- Location: Virginia
I have free returns turned on for almost everything in my inventory. I get a return request once every 2 or 3 months.
We also do Free Returns and were worried about a deluge in returns. We probably get one return requests a month for every 100 items. so 1%.
I feel Amazon has trained people to buy stuff to “try it out” knowing they can just cancel it and possibly keep it. Unless we know the item broke in the mail or we make a mistake, we always make people send the item back. Many people wont send the item back which cancels the return.
10/09/2021 at 12:47 pm #93458
Good to know. I did just start selling more clothes, but I’m not entirely worried about those returns because they are usually less than a pound or at most less than 2 pounds. I think I’ll try it for a month and if it’s catastrophic, it can always be turned off. Thanks team!
10/10/2021 at 11:59 am #93460Julie BParticipant
- Location: Georgia
I sell mostly clothing and do not do free returns. I think there are still a few items in my inventory from long ago that may still have free returns on. In the last 3 months sold over 200 clothing items. I have had 6 returns (it felt like more than that probably because I cringe everytime I see a return notice on my phone). For most returns, the buyer selects the reason: “Does not fit” so I do not pay for the original or returned shipping. I think for the most part, buyers are honest. Out of the 6 returns, I’ve had 2 issues: one buyer left positive feedback but had a negative comment attached to it where she complained that she had to pay to return it. Last week I had a return from a buyer who is also a clothing seller and she reasoned that the dress was not as described stating that the item was missized because she has other clothing from that brand in the same size but this one didn’t fit. This despite the fact that I included all measurements. I’m 99.99% certain that she knows exactly how to get free returns and that is why she selected not as described as the reason. I could have withheld her shipping and return shipping by pointing out that the measurements were included but some things are just not worth the fight. I refunded everything and relisted while also biting my tongue which was not easy. More than once I started typing a response to her before deleting it. I blocked her and I also reported her to ebay for misusing returns just in case she’s done this to others. I’m not sure if that actually results in anything but at least it made me feel a little bit better. I can’t think of any other return issues I’ve had over the last year other than those recent 2.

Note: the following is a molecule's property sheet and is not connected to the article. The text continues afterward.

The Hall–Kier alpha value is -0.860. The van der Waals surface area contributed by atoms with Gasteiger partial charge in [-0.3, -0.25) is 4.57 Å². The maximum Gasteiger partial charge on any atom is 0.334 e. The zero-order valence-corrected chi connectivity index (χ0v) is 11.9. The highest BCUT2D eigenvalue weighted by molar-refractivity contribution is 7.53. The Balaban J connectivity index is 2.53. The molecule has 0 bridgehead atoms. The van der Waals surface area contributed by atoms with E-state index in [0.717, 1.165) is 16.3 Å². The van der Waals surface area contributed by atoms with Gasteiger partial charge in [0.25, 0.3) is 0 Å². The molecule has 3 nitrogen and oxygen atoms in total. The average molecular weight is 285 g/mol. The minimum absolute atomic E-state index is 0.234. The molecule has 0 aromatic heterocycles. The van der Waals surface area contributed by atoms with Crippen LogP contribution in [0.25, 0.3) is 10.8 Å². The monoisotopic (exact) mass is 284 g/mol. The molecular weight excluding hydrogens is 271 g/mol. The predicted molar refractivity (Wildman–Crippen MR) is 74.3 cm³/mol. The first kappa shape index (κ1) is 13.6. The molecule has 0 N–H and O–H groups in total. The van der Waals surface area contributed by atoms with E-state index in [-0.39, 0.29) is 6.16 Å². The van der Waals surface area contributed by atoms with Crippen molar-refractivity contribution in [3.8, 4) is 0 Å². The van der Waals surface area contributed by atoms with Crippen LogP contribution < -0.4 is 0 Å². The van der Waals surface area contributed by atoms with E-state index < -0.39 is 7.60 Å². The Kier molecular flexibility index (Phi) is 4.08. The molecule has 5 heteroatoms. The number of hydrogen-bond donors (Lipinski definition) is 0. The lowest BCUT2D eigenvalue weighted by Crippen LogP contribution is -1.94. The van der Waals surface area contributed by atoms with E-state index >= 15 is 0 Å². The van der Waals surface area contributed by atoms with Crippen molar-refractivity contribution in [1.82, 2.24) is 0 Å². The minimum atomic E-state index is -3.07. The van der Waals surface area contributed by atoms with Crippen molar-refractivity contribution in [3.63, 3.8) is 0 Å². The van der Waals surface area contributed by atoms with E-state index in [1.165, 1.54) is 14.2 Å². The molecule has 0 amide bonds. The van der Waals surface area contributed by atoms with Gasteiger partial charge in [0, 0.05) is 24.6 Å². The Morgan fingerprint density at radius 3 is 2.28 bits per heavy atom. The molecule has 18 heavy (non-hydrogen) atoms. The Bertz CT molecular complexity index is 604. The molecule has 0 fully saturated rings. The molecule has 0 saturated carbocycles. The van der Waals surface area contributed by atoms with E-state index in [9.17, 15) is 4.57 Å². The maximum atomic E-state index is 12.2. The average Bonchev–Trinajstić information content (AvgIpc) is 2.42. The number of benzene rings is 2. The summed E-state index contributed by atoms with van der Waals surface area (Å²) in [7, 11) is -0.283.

I crosspost all of my clothing items to poshmark and am relieved when something sells on that platform over ebay because Poshmark does not allow returns for fit. Also, clothing sells for higher prices on Posh than it does on Ebay. The only downside is buyers are able to send offers with no way for me to turn that off so I always price quite a bitter higher on Poshmark to counter all of the low ball offers that I get.
10/10/2021 at 1:33 pm #93462
I just sold four lots via a live auction house. They post internationally; in fact they boast that 30% of their sales are made overseas*. Presumably they don’t take returns or refund money (I haven’t asked) but any further dealings are between them and the buyer- I’m not involved. The downsides are that I have to wait two weeks to get paid (used to be in cash the following Monday, but the virus changed that) and prices achieved are a gamble. So the four lots were bid up to £135; after costs I get £100.20. For the £35 they took the photos, listed it and prized the money out of the successful bidder’s pocket.
I think the key to successful utilisation of these auctions is to build lots specifically to attract bidding, e.g. an auction lot of similar objects like, say, Lladro figurines. Taking the P&P out of the equation is quite liberating!
*This scepter’d isle is entirely surrounded by sea, so everywhere else is overseas.